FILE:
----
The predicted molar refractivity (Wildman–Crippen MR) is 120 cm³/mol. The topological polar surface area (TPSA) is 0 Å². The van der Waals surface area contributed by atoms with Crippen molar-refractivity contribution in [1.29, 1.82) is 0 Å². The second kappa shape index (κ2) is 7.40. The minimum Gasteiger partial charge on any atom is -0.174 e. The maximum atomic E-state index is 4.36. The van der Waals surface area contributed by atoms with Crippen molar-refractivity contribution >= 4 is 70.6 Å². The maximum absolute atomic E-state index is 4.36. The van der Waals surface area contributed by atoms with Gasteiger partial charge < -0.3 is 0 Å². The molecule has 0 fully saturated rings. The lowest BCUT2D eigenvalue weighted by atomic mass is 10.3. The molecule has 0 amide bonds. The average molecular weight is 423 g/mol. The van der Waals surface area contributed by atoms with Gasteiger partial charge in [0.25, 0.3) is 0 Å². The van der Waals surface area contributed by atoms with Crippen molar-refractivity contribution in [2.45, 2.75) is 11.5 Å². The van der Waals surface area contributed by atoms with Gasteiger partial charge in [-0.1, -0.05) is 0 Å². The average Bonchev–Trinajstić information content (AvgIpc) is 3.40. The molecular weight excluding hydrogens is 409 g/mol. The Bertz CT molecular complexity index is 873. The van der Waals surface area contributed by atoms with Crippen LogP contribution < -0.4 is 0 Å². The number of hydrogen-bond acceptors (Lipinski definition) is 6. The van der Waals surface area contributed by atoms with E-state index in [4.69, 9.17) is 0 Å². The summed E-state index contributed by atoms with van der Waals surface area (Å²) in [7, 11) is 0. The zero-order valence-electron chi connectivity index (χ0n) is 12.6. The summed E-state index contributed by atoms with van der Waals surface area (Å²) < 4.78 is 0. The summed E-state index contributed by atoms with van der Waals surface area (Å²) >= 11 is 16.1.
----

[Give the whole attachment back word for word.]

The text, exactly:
The predicted molar refractivity (Wildman–Crippen MR) is 120 cm³/mol. The topological polar surface area (TPSA) is 0 Å². The van der Waals surface area contributed by atoms with Crippen molar-refractivity contribution in [1.29, 1.82) is 0 Å². The second kappa shape index (κ2) is 7.40. The minimum Gasteiger partial charge on any atom is -0.174 e. The maximum atomic E-state index is 4.36. The van der Waals surface area contributed by atoms with Crippen molar-refractivity contribution >= 4 is 70.6 Å². The maximum absolute atomic E-state index is 4.36. The van der Waals surface area contributed by atoms with Gasteiger partial charge < -0.3 is 0 Å². The molecule has 0 fully saturated rings. The lowest BCUT2D eigenvalue weighted by atomic mass is 10.3. The molecule has 0 amide bonds. The average molecular weight is 423 g/mol. The van der Waals surface area contributed by atoms with Gasteiger partial charge in [0.25, 0.3) is 0 Å². The van der Waals surface area contributed by atoms with Crippen molar-refractivity contribution in [2.45, 2.75) is 11.5 Å². The van der Waals surface area contributed by atoms with Gasteiger partial charge in [-0.1, -0.05) is 0 Å². The average Bonchev–Trinajstić information content (AvgIpc) is 3.40. The molecular weight excluding hydrogens is 409 g/mol. The Bertz CT molecular complexity index is 873. The van der Waals surface area contributed by atoms with Crippen LogP contribution < -0.4 is 0 Å². The number of hydrogen-bond acceptors (Lipinski definition) is 6. The van der Waals surface area contributed by atoms with E-state index in [4.69, 9.17) is 0 Å². The summed E-state index contributed by atoms with van der Waals surface area (Å²) in [7, 11) is 0. The zero-order valence-electron chi connectivity index (χ0n) is 12.6. The summed E-state index contributed by atoms with van der Waals surface area (Å²) < 4.78 is 0. The summed E-state index contributed by atoms with van der Waals surface area (Å²) >= 11 is 16.1.